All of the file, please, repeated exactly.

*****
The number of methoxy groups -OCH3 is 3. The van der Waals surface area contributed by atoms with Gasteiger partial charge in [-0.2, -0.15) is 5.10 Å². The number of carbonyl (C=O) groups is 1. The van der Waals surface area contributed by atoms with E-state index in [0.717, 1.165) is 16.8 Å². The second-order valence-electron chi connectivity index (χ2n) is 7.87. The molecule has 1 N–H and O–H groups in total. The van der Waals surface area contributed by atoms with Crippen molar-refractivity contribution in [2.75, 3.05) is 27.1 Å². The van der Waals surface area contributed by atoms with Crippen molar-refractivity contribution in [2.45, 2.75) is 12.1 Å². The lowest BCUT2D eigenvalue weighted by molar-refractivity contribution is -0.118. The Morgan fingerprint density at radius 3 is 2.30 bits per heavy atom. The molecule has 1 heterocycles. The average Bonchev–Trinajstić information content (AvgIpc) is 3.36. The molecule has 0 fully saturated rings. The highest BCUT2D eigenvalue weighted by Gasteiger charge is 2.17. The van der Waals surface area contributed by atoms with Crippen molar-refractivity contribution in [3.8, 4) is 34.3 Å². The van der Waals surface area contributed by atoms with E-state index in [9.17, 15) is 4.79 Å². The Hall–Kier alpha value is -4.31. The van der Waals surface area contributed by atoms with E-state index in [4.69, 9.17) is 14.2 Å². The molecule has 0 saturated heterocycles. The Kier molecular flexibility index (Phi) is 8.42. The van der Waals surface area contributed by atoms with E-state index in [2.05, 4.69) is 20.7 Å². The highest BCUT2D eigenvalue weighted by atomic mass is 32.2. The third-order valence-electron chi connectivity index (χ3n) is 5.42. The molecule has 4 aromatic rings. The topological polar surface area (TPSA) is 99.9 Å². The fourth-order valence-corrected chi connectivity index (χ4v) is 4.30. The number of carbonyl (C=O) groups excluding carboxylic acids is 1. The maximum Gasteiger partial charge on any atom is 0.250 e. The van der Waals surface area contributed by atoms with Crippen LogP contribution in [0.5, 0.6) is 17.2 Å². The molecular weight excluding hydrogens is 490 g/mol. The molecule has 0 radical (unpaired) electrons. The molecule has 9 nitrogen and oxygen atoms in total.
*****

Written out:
The number of methoxy groups -OCH3 is 3. The van der Waals surface area contributed by atoms with Gasteiger partial charge in [-0.2, -0.15) is 5.10 Å². The number of carbonyl (C=O) groups is 1. The van der Waals surface area contributed by atoms with E-state index in [0.717, 1.165) is 16.8 Å². The second-order valence-electron chi connectivity index (χ2n) is 7.87. The molecule has 1 N–H and O–H groups in total. The van der Waals surface area contributed by atoms with Crippen molar-refractivity contribution in [2.75, 3.05) is 27.1 Å². The van der Waals surface area contributed by atoms with Crippen molar-refractivity contribution in [2.45, 2.75) is 12.1 Å². The lowest BCUT2D eigenvalue weighted by molar-refractivity contribution is -0.118. The Morgan fingerprint density at radius 3 is 2.30 bits per heavy atom. The molecule has 1 heterocycles. The average Bonchev–Trinajstić information content (AvgIpc) is 3.36. The molecule has 0 fully saturated rings. The highest BCUT2D eigenvalue weighted by Gasteiger charge is 2.17. The van der Waals surface area contributed by atoms with Crippen molar-refractivity contribution in [3.8, 4) is 34.3 Å². The van der Waals surface area contributed by atoms with E-state index in [9.17, 15) is 4.79 Å². The Hall–Kier alpha value is -4.31. The van der Waals surface area contributed by atoms with E-state index in [4.69, 9.17) is 14.2 Å². The molecule has 0 saturated heterocycles. The Kier molecular flexibility index (Phi) is 8.42. The van der Waals surface area contributed by atoms with E-state index in [2.05, 4.69) is 20.7 Å². The highest BCUT2D eigenvalue weighted by atomic mass is 32.2. The third-order valence-electron chi connectivity index (χ3n) is 5.42. The molecule has 4 aromatic rings. The topological polar surface area (TPSA) is 99.9 Å². The fourth-order valence-corrected chi connectivity index (χ4v) is 4.30. The number of carbonyl (C=O) groups excluding carboxylic acids is 1. The maximum Gasteiger partial charge on any atom is 0.250 e. The van der Waals surface area contributed by atoms with Crippen LogP contribution in [0.5, 0.6) is 17.2 Å². The molecular weight excluding hydrogens is 490 g/mol. The molecule has 0 radical (unpaired) electrons. The molecule has 9 nitrogen and oxygen atoms in total.